TACC supports three transfer mechanisms: scp (simple), rsync (avoid if possible) and globus-url-copy (best for moving large files).


The simplest way to transfer files to and from Ranch is to use the Secure Shell scp command:

stampede$ scp myfile ${ARCHIVER}:${ARCHIVE}/myfilepath

where myfile is the name of the file to copy and myfilepath is the path to the archive on Ranch. For large numbers of files, we strongly recommend you employ the Unix "tar" command to create an archive of one or more directories before transferring the data to Ranch, or as part of the transfer process.

To use ssh to create a "tar" archive file from a directory, you can use the following alternatives to copy files to Ranch

stampede$ tar cvf - dirname | ssh ${ARCHIVER} "cat > ${ARCHIVE}/mytarfile.tar"

where "dirname" is the path to the directory you want to archive, and "mytarfile.tar" is the name of the archive to be created on Ranch.

Note that when transferring to Ranch, the destination directory/ies must already exist. If not, scp will respond with:

No such file or directory

The following command line examples demonstrate how to transfer files to and from Ranch using scp.

  • copy "mynewfile" from Stampede to Ranch:

    stampede$ scp mynewfile ${ARCHIVER}:${ARCHIVE}/mynewfilename
  • copy "myoldfile" from Ranch to my computer

    stampede$ scp ${ARCHIVER}:${ARCHIVE}/myoldfile .


The UNIX rsync command is another way to keep archives up-to-date. Rather than transferring entire files, rsync transfers only the actual changed parts of a file. This method has the advantage over SCP in that it can recover if there is an error in the transfer. Enter "rsync -h" for detailed help on this command.

A huge downside to rsync however, is that it will stage data before it can start the sync, so this can lead to a lot of unnecessary staging calls, and really waste resources. In general, it is a bad idea to rsync a whole directory, and it is horrible for archiving data.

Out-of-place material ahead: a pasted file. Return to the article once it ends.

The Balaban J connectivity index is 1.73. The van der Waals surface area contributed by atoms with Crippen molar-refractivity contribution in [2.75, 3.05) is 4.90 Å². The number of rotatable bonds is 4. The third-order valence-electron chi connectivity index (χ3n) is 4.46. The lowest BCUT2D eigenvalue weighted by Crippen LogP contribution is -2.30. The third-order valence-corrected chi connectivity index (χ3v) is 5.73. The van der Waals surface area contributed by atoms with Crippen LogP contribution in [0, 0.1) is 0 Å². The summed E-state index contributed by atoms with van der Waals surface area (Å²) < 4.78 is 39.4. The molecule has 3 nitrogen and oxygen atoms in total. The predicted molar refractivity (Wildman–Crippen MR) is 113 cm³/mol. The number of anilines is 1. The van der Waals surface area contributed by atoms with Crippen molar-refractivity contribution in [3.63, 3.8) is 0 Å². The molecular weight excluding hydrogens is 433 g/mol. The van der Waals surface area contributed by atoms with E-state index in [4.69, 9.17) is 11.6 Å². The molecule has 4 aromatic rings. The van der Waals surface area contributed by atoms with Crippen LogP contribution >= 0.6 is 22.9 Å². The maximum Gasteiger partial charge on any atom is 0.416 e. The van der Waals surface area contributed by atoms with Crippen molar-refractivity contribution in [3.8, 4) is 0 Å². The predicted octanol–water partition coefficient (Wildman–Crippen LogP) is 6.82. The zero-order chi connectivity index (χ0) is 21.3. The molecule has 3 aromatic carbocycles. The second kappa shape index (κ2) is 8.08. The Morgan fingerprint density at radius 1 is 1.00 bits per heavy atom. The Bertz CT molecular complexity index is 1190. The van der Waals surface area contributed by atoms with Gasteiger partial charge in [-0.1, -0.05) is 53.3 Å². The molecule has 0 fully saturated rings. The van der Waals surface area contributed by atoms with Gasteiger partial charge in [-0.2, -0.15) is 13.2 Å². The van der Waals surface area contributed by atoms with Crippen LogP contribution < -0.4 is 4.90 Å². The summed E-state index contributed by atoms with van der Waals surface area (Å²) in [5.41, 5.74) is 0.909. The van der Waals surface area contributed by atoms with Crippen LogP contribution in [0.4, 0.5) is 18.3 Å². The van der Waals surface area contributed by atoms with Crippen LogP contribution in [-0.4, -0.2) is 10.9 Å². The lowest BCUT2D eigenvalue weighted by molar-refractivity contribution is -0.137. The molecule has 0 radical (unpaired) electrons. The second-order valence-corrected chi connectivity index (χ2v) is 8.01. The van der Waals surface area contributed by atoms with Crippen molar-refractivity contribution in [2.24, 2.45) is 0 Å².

If transferring data between XSEDE sites, use globus-url-copy. This command requires the use of an XSEDE certificate to create a proxy for passwordless transfers. It has a complex syntax, but provides high-speed access to other XSEDE machines that support gridFTP services, the protocol for globus-url-copy. High-speed file or directory transfers occur between the different FTP servers at the XSEDE sites. The GridFTP servers mount the file systems of the compute machines, thereby providing access to your files or directories. Third party transfers, transfers initiated between two machines from another machine, are supported too. Please consult the globus-url-copy docs and the XSEDE Data Transfers & Management page for more information.

To start using globus-url-copy:

  • First, load the CTSSV4 module. This command will setup the necessary environment variable to use globus-url-copy software.

    ranch$ module load CTSSV4
  • Now use the myproxy-logon command to obtain a proxy certificate. This command will prompt for the certificate password. The proxy is valid for 12 hours for all logins on the local machine.

    ranch$ myproxy-logon
  • With globus-url-copy, you must include the name of the server and a full path to the file. The general syntax looks like:

    globus-url-copy options \
        gsiftp://gridftp_server1/directory/file \

Use the "-stripe" and "-buffer" size options (-stripe to use multiple service nodes, "-tcp-bs" 11M to set ftp data channel buffer size). Otherwise, the speed will be about 20 times slower! When transferring directories, the directory path must end with a slash (/).

Consult the Data Transfers & Management page for a table of GridFTP endpoints.